Dec. 3, 1978, was one of the happiest days of my life. I was 12. It was cold outside, but Reno, Nevada’s Weinstock’s department store was warm and intoxicating, filled with the scent of Charlie perfume. Up the escalator my mother and I went to the junior’s department.
There, in a discreet corner, was the display shelf of my dreams. It contained rows of boxed “training” bras. I came home with an aspirational 28AAA, very much hoping to grow champagne-coupe size breasts, like the strawberry-blonde who appeared in a Playtex’s Cross Your Heart “Beautiful Ones” commercial. Alas, by the time Sony released their first Walkman in 1979, I was a more “full-figured gal” than Jane Russell, who advertised the Playtex’s “18-Hour” line (and, in case you’re curious, wore a 34D). I spent all of eighth grade feeling humiliated — not because boys snapped my bra, but because its backstrap was as wide as cassette tape. Today, depending on a bra’s brand, I wear a H, K or octuple-D cup. No, I am not overweight: At 20.8, my BMI is normal. But I am freakish.
Today, the average American woman wears a double-D cup (a lot is larger than I thought), which means that if my feet were as proportionally large as my breasts, I’d wear a size-15 shoe. This is a challenge. And, ever since the Carter administration, I’ve been on a quest to find a bra that’s well-fitting (no spillage, top or bottom) and super-supportive (but not a sausage casing) yet doesn’t look (or feel) like a Kevlar-vest crop top. Long story short: no luck — until earlier this year when my dear friend Lisa said, “Go to BraTenders.”
BraTenders is a by-appointment boutique in the theater district of Manhattan. Lori Kaplan opened the store in 1999 to cater to the undergarment needs of theater actors — both women and men. Today, BraTenders “uplifts,” “supports” and “empowers” anyone who makes an appointment. The majority of customers are not actors, but regular women who’ve experienced a lifetime of breast drama — and are so ready for that show to be over.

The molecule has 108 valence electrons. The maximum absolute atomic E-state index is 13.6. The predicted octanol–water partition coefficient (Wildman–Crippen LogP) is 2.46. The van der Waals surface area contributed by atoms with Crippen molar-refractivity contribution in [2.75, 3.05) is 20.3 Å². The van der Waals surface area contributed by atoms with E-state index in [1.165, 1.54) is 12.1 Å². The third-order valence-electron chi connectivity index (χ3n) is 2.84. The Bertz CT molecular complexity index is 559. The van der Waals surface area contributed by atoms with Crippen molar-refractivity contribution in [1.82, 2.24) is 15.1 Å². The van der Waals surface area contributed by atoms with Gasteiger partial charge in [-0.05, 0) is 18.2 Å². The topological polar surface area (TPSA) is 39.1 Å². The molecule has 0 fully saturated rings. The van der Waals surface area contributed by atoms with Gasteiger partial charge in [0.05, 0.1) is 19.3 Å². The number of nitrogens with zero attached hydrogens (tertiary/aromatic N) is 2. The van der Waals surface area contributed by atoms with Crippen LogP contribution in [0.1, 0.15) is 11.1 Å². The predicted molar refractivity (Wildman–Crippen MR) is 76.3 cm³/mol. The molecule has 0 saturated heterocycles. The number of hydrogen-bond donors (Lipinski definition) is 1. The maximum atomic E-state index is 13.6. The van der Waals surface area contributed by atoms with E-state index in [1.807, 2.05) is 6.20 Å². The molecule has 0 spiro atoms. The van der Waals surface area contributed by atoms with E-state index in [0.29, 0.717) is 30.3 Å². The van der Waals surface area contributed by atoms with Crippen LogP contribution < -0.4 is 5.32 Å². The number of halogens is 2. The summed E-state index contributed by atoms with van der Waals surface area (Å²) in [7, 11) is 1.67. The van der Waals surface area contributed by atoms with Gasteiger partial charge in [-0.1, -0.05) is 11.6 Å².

Here are the top 8 pieces of bosom wisdom I’ve learned from Kaplan, as well as a bit of my own research and tips from my personal bartender — the ever-supportive Nicolette Tantaglia.
- You are probably wearing the wrong bra size. Most likely your backstrap is too big and your cup size is too small.
“My theory is that women think if their clothing size has increased, then the size of their ribcage must’ve too,” Tantaglia says. But that is not so. The bratender also thinks that a lot women buy into the myth that breasts decrease in size with age. Also, not true. As we get older, our breasts do deflate — that is, they lose volume on top. But, at the same time, our dense breast tissue is replaced by fatty tissue. The net result for most women: bigger breasts as they get older. “I’ve never seen someone come in here smaller than they used to be,” Tantaglia says.
- You are probably putting your bra on wrong.
Bratenders teach women the correct way to put on a bra, which is: Bend over at the waist and “spill” your breasts in your bra’s cups. After “catching” them, stand back up and hook the backstrap, the bottom of which should be right between your scapulae. (Yes, that high.) Next, tighten the shoulder straps. (They slide looser while worn.) Now, with your breasts in the correct position (nipple line perpendicular to your body), you put your hand in the cup and lift the bottom of the breast (to make sure you got everything when you “spilled”). Finally, with your fingers you smooth the cleavage part of your breasts by making horizontal upward motions from the bra’s bridge (the piece in the center) to the outermost corner of the undergarment’s top edge.